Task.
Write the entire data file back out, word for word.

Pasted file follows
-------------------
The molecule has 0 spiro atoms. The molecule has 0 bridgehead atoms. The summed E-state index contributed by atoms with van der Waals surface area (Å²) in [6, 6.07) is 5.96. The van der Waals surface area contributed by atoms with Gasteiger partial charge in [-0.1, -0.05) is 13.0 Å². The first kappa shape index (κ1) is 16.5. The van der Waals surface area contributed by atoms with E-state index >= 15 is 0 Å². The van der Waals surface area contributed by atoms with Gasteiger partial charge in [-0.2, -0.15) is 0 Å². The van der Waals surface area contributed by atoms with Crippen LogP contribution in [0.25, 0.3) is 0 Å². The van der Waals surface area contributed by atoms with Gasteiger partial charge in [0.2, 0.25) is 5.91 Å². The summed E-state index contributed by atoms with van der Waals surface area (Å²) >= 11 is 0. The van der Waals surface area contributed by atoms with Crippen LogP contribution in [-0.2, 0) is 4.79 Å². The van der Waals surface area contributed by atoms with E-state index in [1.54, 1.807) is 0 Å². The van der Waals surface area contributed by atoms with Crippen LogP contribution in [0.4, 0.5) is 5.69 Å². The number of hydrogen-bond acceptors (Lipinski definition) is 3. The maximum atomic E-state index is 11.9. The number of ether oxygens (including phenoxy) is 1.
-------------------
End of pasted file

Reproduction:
The molecule has 0 spiro atoms. The molecule has 0 bridgehead atoms. The summed E-state index contributed by atoms with van der Waals surface area (Å²) in [6, 6.07) is 5.96. The van der Waals surface area contributed by atoms with Gasteiger partial charge in [-0.1, -0.05) is 13.0 Å². The first kappa shape index (κ1) is 16.5. The van der Waals surface area contributed by atoms with E-state index >= 15 is 0 Å². The van der Waals surface area contributed by atoms with Gasteiger partial charge in [-0.2, -0.15) is 0 Å². The van der Waals surface area contributed by atoms with Crippen LogP contribution in [0.25, 0.3) is 0 Å². The van der Waals surface area contributed by atoms with Gasteiger partial charge in [0.2, 0.25) is 5.91 Å². The summed E-state index contributed by atoms with van der Waals surface area (Å²) >= 11 is 0. The van der Waals surface area contributed by atoms with Crippen LogP contribution in [-0.2, 0) is 4.79 Å². The van der Waals surface area contributed by atoms with E-state index in [1.54, 1.807) is 0 Å². The van der Waals surface area contributed by atoms with Crippen LogP contribution in [0.4, 0.5) is 5.69 Å². The number of hydrogen-bond acceptors (Lipinski definition) is 3. The maximum atomic E-state index is 11.9. The number of ether oxygens (including phenoxy) is 1.